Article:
Like its magical creature, film produces a foul aroma
“It’s not a person, it’s just this thing that grants us wishes.” — Child describing the E.T. -looking creature in “Four Kids and It.”
The kid has it right, and that’s one of the problems with the underwhelming family fantasy film “Four Kids and It,” which is light on the magic and heavy on the dumbness. The supposedly wondrous and amazing Psammead, a floppyeared, long-limbed, bug-eyed, grumpy creature who has lived underneath a beach for centuries, doesn’t do much other than burrow around in the sand and grant one wish per day to any humans who happen by.
Another problem: Psammead is voiced by the 87-year-old legend Michael Caine, who has one of the most distinctive deliveries of any actor ever, and every time Psammead speaks we’re thinking: Well this must have been an easy paycheck for Michael Caine, I wonder how he’s doing these days …
“Four Kids and It” is based on the 2012 young adult novel “Four Children and It,” which in turn was based on the E. Nesbit book “Five Children and It” from 1902, and the modern retelling retains little of the charm and whimsy of the source material, in favor of a cloying story, a most unwelcome new character and some pretty cheesy special effects.
The story kicks off with Matthew Goode’s David and Paula Patton’s Alice taking their respective children on a surprise holiday to the Coast of Cornwall in southwestern England. David’s daughter Ros (Teddie-Rose Malleson-Allen) is 13, as is Alice’s daughter Smash (Ashley Aufderheide). Ros’ little brother Robbie (Billy Jenkins) and Smash’s little sister Maudie (Ellie-Mae Siame) are about the same age as well. Up to this moment, the kids hadn’t the faintest clue David and Paula were a couple — and yet these two dimwits think it’s a great idea to spring this news at the outset of a vacation getaway. (Too bad they haven’t seen the horror film “Becky,” in which characters played by Joel McHale and Amanda Brugel tried the same move, to disastrous results.)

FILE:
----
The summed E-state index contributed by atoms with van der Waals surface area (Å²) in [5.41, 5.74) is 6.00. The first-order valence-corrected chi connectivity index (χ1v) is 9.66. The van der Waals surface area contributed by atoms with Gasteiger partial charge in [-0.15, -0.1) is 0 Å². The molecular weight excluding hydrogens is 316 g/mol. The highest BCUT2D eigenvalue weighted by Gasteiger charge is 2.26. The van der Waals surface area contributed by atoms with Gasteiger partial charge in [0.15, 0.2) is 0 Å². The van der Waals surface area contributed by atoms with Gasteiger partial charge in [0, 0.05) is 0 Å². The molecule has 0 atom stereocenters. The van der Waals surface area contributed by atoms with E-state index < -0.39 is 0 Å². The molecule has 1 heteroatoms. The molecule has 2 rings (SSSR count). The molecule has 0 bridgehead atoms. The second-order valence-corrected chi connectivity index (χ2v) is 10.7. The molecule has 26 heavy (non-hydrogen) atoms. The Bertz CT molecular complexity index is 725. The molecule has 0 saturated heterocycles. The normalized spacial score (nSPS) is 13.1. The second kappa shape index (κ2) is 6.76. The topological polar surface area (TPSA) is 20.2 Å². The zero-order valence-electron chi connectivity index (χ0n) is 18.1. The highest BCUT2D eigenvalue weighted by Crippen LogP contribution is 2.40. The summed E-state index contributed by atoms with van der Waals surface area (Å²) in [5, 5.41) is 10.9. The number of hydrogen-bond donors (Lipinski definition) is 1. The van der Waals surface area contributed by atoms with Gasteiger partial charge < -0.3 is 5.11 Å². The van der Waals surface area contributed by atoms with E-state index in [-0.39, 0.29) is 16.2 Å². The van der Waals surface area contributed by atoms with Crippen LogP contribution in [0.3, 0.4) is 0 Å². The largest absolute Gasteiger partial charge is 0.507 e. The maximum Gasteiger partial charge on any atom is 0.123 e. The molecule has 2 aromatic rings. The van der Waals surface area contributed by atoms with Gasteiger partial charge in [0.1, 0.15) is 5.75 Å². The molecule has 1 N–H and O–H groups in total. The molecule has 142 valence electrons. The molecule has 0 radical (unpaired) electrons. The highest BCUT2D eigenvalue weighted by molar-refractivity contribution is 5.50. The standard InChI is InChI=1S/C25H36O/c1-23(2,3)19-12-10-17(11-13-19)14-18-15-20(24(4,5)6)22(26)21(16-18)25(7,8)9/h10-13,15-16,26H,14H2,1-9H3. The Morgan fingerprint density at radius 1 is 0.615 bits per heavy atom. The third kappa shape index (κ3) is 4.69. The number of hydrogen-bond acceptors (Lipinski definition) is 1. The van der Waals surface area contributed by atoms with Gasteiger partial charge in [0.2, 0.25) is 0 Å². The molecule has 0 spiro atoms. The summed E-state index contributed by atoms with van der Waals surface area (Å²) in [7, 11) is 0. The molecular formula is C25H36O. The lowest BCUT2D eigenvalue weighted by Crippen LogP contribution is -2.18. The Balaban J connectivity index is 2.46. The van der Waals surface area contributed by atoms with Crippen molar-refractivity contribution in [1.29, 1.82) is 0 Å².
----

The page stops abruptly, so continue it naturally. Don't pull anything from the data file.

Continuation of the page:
The kids are livid. They can’t stand one another. They drag their feet on a trip to the beach — but things liven up when they happen on the aforementioned Psammead, who grants each of them a wish on successive days, with the caveat the wish disappears at sunset. When Psammead hears a wish, he blows up like a beach ball, expends a horrific amount of gas (no really) and presto! Wish granted.
Smash wishes to be a pop star. Maudie wants to fly. Robbie bestows superpowers on himself and the neighboring kids. Ros? She’s thinking about using her wish to force her father to get back with her mother, and Alice to reunite with her ex. That seems … problematic.
Russell Brand has arguably the most embarrassing role of his career as the villain Tristan Trent III, who is obsessed with capturing and killing all kinds of creatures and putting their stuffed remains on display in his big creepy mansion. Matthew Goode and Paula Patton, two fine actors, are reduced to playing bumbling caricatures who are oblivious to their kids’ adventures. And while it’s no fun to criticize the performances of children, the four young actors who are asked to carry this story are … not accomplished. Far too often, screaming substitutes for real emotion. It doesn’t help that Psammead never comes across as a real, three-dimensional character. He’s just a digital puppet/ CGI creation with a big flatulence problem and a small personality.